If we did't know how it would go and wanted to make it clear that it didn't have to go the same way it does now, we would say 'We will see how it will go'. Your sentence says something about (usually near) future when we don't expect drastic changes. It goes as it goes all the time and we will check how it goes.
Let's say it's about a current project at hand and we've just started on it. It does not "go as it goes all the time"(it has just begun) nor it is a universal truth/fact. But in the future we would like to check on it and that's why we would say "we'll see how our project goes (then)".
All of your original sentences are correct.
"We will see how it will go"
is not a good English sentence.
We say, "We'll see how it goes."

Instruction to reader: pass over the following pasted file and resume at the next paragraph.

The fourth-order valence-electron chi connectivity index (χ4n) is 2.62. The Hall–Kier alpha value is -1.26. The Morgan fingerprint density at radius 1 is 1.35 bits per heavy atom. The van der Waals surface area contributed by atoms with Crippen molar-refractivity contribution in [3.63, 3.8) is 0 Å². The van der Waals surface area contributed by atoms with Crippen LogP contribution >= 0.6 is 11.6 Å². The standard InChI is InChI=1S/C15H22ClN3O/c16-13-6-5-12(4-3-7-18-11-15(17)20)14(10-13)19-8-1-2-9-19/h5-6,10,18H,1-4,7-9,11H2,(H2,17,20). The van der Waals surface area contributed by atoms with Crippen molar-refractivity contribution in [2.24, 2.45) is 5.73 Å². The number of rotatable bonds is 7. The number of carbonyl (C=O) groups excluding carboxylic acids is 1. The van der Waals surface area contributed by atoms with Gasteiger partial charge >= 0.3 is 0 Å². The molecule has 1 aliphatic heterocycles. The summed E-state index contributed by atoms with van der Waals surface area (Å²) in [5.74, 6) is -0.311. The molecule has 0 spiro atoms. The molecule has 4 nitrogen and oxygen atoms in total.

For the second clause, we use the present tense. Whether it refers to the present, or the future depends on the context.
I don't think you can swim across this river, but try it and we'll see how you go.
The first half obviously refers to the speaker's opinion of his current ability, and the second half obviously refers to an indefinite time in the future - perhaps immediately, perhaps not.
I don't think he can pass this test. But he has four weeks to study for it, so we'll see how he goes.
It should be readily apparent what time sequence is being referred to. The speaker is basing an opinion on the present (and past), but the test of this opinion will not occur for another four weeks.
After the test:
I don't think he would/will have passed the test, but after it's marked, we'll see how he went.